Saturday, June 27, 2009

Worst PCI installation ever...

As my computer is a little low on USB ports, 4 on the back filled with mouse, keyboard, graphic tablet and monitor, leaving no place for an USB HD and printer, I decided to install a USB PCI card. Shouldn't be so hard, after all I have done that a few times before. What I didn't expect was how totally broken the design of my PC case is.

Normally you would expect the screws to be on the inside of the case, but not here, the screws for the PCI card are on the outside. This means you have to wrestle the top of the blind through a quite small opening, but that of course isn't enough, as you try to wrestle the thing through the opening, the bottom of the PCI card collides with the actual PCI port. There is also a corner on top of the whole mess which you have to navigate around and even when you are close to being done, you still have to perfectly hit a thing at the bottom of the PCI blind. And of course all that happens with one of those tiny half-height cards that don't give you any surface to properly grap them, right next to a huge PCI card which doesn't give much free room for your hands on top of that. Capacitors right next to the PCI slot add some additional challange on top, as you constantly end up hitting them with your PCI blind.

Even after I finally managed to wreste the card into the slot somehow, I can't say I understand how that piece of crap case is meant to function. It seems to require a ton of luck to hit that one tiny position and rotation angle that allows you to fit in the PCI blind without hitting the PCI port, which is next to impossible.

Tuesday, June 23, 2009

Star Trek: The Next Generation – A Final Unity (PC)

A Final Unity was released back then almost 15 years ago in 1995, so I am yet again a little late with the review. The gameplay consists of two core parts, away missions, that feature classic point&click adventure gameplay and tasks on the Enterprise itself, that involve navigation and ship on ship battles. The adventure part is the dominant one as most of the fighting and ship repairs can be delegated to either Worf and Geordi and thus run completly on their own. I made plenty use of that, so I can't really comment on how they play if you don't run them on autopilot.

On the away mission the player is in control of four characters and can switch between them at any point. The characters act however as a group, so you can't have different characters on different screens, they also all share a single inventory. They however have different abilities and they also act as a build in help system, you can talk to them at any time and they give you hints on what to do next. Sometimes it can annoy a bit to have four characters standing around, as they can get in the way, covering hotspots you have to click, you then have to manually move them out of the way.

The actions you have at your disposal include Look, Walk, Use and Talk and can be rotated via the right mouse key, which makes the game easy to use. The walk speed of the characters is quite slow. The game does allow to fast-forward the walking by holding the shift key, which causes however is a little fast and pretty much an instant warp function on a faster PC.

The puzzles in the game are for most part logical and easy to solve, especially with the helpful comments of your teammates, they however can sometimes end up a little bit on the tedious side, as especially in the beginning they are more about doing things then figuring out what to do. Dialogs also happen to be mostly of the "click every answer" type. One of the more annoying parts of the game is that the dialog varity is a little limited, using items that can't be combined always gives a single default answer and contacting starfleet always presentents you with the same few questions and answer choices, some more varity and context related answers would have been welcome.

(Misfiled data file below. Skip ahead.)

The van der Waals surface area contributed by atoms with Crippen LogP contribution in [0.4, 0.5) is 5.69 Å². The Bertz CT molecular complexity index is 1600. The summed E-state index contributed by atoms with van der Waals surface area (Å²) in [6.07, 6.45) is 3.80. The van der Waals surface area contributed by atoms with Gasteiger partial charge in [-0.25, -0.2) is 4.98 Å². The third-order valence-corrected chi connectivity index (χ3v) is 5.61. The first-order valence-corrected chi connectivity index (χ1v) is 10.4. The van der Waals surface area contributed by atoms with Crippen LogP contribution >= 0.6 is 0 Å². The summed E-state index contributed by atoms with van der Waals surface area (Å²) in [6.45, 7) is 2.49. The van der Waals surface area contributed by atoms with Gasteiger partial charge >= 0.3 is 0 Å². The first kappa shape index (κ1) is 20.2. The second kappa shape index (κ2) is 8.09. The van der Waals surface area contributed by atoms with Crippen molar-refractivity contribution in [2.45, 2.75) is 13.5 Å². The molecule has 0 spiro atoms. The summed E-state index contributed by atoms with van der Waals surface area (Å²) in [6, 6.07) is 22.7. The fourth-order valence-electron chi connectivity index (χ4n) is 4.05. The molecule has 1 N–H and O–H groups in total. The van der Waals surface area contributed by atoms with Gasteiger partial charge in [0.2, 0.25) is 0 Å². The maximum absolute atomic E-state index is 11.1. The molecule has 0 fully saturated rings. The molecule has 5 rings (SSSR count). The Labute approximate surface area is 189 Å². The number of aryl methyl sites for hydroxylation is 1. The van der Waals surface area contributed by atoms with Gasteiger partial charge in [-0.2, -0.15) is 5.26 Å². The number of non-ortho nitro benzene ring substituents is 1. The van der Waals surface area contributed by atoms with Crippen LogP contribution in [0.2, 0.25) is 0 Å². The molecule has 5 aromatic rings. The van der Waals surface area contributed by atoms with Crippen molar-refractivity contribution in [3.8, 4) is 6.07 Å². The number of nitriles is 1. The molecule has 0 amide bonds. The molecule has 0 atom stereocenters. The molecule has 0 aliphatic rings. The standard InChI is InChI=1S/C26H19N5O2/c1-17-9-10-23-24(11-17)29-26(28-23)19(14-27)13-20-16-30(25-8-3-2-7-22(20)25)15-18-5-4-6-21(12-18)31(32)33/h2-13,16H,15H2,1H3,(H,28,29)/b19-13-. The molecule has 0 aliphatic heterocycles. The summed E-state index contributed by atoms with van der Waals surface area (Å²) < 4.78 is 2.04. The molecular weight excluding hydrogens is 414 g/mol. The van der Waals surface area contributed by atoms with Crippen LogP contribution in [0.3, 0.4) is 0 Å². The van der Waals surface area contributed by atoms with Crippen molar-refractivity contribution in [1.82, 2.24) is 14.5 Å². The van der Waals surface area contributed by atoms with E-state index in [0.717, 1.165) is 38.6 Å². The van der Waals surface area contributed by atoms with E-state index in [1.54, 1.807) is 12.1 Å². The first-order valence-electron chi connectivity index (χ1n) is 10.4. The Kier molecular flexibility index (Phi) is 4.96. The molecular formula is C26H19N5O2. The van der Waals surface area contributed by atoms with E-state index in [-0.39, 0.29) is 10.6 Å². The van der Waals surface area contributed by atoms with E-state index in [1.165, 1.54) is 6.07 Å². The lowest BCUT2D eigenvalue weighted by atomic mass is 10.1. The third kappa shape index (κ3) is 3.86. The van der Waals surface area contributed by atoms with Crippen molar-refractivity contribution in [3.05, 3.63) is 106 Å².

The story of the game is overall ok, its not great, as it starts rather slow and ends in the classical, but rather uninteresting, "ancient superace created mighty weapon" plot. The story also lacks interesting characters, so its mostly diplomaty talk, which isn't all that organic or interesting.

What the game does really well is the mix of away missions and tasks on the bridge. The tasks on the bridge remove the feel of a static point&click structure and gives the game a more organic exploration feel, which fits very well with the TV show. When on the bridge the game also tends to have delayed events, i.e. you wait for a call of somebody and it will take a few minutes to come in and in those minutes you can talk to other people on the bridge or check engineering or such. Its a small thing, but helps to make the game feel alive and less predictable. The game also offers some freedom of choice, so its not a completly linear experience and on a replay one an discover a few new things, that might have gone unsolved the first time around.

The game also offers a difficulty selection, not quite sure how that affects the game in detail, but the harder difficulties allow you to manually select the teammembers and items you want to take with you on a mission. I played on the lowest difficulty setting, so no idea how much additional frustration and trial&error results from that. The game does have character death, on the lowest difficulty setting at least the game however was solvable without any bigger issues, only very close to the end dieing become a little bit of an issue, so saving often can't hurt.

The graphics in the game are a pretty mixed bag. The technical limits aren't that bad, with 640x480 and 256 colors the game looks decent enough, but the graphic style is a problem, as its very inconsistent. Some characters are digitalized real people while others are hand drawn and in some cutscenes you get 3d models, which again don't fit in with the rest. The backgrounds also have their problems, as they have a colored pencil look, which doesn't fit well with the character sprites. The character sprites themself of course have issues too, while they have plenty of frames for animation, the animation looks often rather awkward, with incorrect anatomy and heads that look a little like a bad copy&paste job. The art design of the backgrounds also looks a little over the top, more like classic sci-fi magazine covers, then things like you would see in a TNG episode.